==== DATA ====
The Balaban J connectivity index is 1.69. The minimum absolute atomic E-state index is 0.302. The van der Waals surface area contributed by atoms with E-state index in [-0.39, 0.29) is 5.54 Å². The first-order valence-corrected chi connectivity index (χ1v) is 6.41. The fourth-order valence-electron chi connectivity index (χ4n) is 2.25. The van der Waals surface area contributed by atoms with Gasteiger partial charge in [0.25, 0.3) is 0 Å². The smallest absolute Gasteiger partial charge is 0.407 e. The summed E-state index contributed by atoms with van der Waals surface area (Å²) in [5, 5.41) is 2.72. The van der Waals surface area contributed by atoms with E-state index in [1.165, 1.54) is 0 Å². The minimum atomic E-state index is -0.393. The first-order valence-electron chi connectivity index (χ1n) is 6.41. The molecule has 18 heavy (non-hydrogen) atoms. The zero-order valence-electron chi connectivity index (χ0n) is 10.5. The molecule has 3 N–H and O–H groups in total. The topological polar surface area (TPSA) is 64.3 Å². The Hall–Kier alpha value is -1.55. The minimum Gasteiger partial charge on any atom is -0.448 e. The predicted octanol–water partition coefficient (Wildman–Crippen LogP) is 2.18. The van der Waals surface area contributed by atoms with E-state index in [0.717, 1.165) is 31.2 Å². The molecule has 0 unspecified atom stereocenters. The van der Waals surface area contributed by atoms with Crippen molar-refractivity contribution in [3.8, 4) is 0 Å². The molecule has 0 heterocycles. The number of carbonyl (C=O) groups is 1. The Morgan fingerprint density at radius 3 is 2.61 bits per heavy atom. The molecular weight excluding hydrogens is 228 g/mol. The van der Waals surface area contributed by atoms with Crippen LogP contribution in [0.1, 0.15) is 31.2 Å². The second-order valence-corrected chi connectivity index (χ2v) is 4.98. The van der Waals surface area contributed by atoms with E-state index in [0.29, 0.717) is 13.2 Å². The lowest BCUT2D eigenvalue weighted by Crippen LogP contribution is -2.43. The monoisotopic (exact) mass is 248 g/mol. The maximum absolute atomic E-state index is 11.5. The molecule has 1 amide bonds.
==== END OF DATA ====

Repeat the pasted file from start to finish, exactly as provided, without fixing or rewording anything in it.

The Balaban J connectivity index is 1.69. The minimum absolute atomic E-state index is 0.302. The van der Waals surface area contributed by atoms with E-state index in [-0.39, 0.29) is 5.54 Å². The first-order valence-corrected chi connectivity index (χ1v) is 6.41. The fourth-order valence-electron chi connectivity index (χ4n) is 2.25. The van der Waals surface area contributed by atoms with Gasteiger partial charge in [0.25, 0.3) is 0 Å². The smallest absolute Gasteiger partial charge is 0.407 e. The summed E-state index contributed by atoms with van der Waals surface area (Å²) in [5, 5.41) is 2.72. The van der Waals surface area contributed by atoms with E-state index in [1.165, 1.54) is 0 Å². The minimum atomic E-state index is -0.393. The first-order valence-electron chi connectivity index (χ1n) is 6.41. The molecule has 18 heavy (non-hydrogen) atoms. The zero-order valence-electron chi connectivity index (χ0n) is 10.5. The molecule has 3 N–H and O–H groups in total. The topological polar surface area (TPSA) is 64.3 Å². The Hall–Kier alpha value is -1.55. The minimum Gasteiger partial charge on any atom is -0.448 e. The predicted octanol–water partition coefficient (Wildman–Crippen LogP) is 2.18. The van der Waals surface area contributed by atoms with E-state index in [0.717, 1.165) is 31.2 Å². The molecule has 0 unspecified atom stereocenters. The van der Waals surface area contributed by atoms with Crippen molar-refractivity contribution in [3.8, 4) is 0 Å². The molecule has 0 heterocycles. The number of carbonyl (C=O) groups is 1. The Morgan fingerprint density at radius 3 is 2.61 bits per heavy atom. The molecular weight excluding hydrogens is 228 g/mol. The van der Waals surface area contributed by atoms with Crippen LogP contribution in [0.1, 0.15) is 31.2 Å². The second-order valence-corrected chi connectivity index (χ2v) is 4.98. The van der Waals surface area contributed by atoms with E-state index in [0.29, 0.717) is 13.2 Å². The lowest BCUT2D eigenvalue weighted by Crippen LogP contribution is -2.43. The monoisotopic (exact) mass is 248 g/mol. The maximum absolute atomic E-state index is 11.5. The molecule has 1 amide bonds.